DENVER -- Astros shortstop Jed Lowrie, who had to undergo surgery after tearing a ligament in his right thumb while sliding at home plate on April 27, traveled with the team to Coors Field and played light catch before the game against the Rockies. He also took some dry swings with a plastic bat.
"This is something I talked to [manager A.J. Hinch] for a while about getting back out and traveling with the guys and not missing anything," Lowrie said. "I think at this point, it's more like the strength and endurance [is the biggest issue]. There's not a whole lot of sharp pain at this point. We haven't gotten into the things that really cause that, like swinging a bat."
Lowrie was off to a great start at the plate, hitting .300 with four homers and 10 RBIs in 18 games. Lowrie said he was told he would miss three months when he suffered the injury and doesn't have any clearer timetable. Once he's able to get back on the field, he'd likely do a Minor League rehab assignment.
"If I'm back before then, it feels like I'm stealing time," he said.
The big question everyone wants to know is what will happen when Lowrie returns to the Astros. They called up top prospect Carlos Correa to play shortstop two weeks ago, and he's been terrific. Lowrie said that there's no point talking about it until he starts baseball activities, but Hinch is glad to have Lowrie back around the guys.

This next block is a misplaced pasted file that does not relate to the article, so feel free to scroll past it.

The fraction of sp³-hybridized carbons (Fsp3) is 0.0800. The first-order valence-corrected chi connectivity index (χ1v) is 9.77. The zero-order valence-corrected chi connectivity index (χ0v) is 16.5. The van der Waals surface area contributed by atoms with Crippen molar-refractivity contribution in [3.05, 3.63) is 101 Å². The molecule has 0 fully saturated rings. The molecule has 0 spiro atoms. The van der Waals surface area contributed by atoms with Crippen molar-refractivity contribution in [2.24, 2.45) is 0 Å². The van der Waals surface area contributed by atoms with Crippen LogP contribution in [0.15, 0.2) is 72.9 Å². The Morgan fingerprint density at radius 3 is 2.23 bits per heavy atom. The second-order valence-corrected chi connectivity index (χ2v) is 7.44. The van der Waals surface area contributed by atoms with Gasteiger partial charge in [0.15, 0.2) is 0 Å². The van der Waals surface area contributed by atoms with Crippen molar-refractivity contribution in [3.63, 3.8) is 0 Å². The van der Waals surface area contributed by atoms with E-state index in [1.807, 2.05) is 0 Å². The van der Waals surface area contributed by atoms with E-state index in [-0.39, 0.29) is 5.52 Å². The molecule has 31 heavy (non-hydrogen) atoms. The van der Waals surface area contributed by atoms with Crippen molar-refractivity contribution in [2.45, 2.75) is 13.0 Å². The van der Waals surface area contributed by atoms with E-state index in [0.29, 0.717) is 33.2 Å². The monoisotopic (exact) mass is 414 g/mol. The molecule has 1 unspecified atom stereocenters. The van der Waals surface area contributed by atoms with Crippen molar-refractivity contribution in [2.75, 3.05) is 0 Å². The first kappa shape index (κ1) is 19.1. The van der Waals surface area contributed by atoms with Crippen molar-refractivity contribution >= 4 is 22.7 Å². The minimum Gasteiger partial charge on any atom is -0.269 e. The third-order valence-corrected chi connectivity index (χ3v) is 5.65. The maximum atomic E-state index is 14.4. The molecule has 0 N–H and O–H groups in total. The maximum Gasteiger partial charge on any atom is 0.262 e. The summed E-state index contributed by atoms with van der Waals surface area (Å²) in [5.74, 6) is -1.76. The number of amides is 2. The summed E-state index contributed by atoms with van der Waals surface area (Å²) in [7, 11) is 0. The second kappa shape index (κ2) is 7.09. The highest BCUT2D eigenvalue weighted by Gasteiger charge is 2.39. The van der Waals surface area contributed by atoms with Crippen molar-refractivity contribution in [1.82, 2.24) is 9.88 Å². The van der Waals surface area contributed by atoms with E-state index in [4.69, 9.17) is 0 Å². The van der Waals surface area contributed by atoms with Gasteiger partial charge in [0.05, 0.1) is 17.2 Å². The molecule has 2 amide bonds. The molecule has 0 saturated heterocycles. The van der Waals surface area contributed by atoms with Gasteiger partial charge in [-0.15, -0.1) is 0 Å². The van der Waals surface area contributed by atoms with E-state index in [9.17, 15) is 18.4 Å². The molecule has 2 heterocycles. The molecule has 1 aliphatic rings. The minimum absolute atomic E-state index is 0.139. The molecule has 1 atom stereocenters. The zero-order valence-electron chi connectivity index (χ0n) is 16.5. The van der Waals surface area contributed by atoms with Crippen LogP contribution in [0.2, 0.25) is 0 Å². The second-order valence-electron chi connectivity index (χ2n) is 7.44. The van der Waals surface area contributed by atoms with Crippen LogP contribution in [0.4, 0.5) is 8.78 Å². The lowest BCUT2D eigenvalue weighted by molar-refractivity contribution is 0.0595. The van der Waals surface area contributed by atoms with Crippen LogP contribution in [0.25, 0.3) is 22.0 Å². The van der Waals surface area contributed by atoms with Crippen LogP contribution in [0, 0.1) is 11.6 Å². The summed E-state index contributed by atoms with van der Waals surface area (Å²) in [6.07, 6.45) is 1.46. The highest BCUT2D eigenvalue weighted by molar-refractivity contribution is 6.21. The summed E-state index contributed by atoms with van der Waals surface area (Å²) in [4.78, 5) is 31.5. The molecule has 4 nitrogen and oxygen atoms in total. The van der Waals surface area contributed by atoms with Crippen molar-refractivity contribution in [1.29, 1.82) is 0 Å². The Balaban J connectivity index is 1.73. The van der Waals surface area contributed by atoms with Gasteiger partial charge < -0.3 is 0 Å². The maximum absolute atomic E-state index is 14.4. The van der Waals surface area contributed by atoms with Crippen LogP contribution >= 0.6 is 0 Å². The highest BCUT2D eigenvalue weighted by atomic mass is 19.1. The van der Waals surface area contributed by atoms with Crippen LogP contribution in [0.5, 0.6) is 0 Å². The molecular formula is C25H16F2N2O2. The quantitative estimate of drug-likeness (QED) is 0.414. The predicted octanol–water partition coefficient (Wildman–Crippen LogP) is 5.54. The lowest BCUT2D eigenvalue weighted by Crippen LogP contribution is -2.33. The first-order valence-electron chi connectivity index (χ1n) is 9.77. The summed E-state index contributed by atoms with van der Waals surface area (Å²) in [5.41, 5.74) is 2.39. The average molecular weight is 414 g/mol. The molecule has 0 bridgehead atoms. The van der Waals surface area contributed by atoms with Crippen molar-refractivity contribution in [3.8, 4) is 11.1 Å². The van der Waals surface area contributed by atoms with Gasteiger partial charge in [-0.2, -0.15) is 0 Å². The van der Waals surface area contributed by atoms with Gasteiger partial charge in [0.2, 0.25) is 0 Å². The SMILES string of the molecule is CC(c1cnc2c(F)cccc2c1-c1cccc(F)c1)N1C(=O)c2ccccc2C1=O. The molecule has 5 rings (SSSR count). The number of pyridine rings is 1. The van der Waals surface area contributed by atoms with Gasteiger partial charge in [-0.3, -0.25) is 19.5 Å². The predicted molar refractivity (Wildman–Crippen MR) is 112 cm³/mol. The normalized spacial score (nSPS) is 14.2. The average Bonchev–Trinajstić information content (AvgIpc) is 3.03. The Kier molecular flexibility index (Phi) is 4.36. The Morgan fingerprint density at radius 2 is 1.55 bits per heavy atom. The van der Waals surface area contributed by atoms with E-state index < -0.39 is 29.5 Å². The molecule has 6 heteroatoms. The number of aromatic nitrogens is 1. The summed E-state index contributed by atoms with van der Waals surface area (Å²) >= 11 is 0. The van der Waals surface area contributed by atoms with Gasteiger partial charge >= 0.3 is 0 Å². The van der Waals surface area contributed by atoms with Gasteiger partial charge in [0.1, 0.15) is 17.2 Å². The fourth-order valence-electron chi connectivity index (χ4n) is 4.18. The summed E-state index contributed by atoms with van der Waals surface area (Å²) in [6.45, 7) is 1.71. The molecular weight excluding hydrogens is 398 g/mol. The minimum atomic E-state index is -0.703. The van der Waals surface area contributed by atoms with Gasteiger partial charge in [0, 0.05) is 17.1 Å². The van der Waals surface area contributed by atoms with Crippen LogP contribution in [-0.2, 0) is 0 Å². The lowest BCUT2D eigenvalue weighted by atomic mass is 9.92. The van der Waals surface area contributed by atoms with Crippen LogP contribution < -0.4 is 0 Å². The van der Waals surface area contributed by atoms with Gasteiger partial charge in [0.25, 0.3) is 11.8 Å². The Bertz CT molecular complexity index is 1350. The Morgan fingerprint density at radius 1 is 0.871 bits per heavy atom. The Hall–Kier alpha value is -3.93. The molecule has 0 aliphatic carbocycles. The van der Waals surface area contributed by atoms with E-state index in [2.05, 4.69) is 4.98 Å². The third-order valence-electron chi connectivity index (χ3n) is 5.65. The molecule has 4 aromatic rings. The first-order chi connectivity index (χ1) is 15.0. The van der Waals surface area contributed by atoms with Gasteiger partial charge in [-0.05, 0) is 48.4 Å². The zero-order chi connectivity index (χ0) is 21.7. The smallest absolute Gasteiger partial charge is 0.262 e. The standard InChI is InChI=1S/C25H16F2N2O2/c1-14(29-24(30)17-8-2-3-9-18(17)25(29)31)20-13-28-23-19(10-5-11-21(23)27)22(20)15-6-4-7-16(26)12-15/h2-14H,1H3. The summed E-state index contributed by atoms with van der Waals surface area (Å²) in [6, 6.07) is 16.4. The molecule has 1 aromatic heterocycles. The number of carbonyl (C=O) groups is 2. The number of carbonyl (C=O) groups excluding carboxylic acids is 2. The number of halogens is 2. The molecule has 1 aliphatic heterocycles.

"I don't want him to get stagnant and be away from the club too long, and him being on the disabled list for such an extended period of time does create a little bit of separation when we go on these long road trips," Hinch said. "He's got some family in the northwest, and he needs to be around our team. It will help with Carlos being here and some of our other infielders. It's nice to have his presence and leadership around."
Hinch also said pitcher Scott Feldman, who's recovering from knee surgery, could join the team later in this road trip.
Brian McTaggart is a reporter for MLB.com and writes an MLBlog, Tag's Lines. Follow @brianmctaggart on Twitter and listen to his podcast. This story was not subject to the approval of Major League Baseball or its clubs.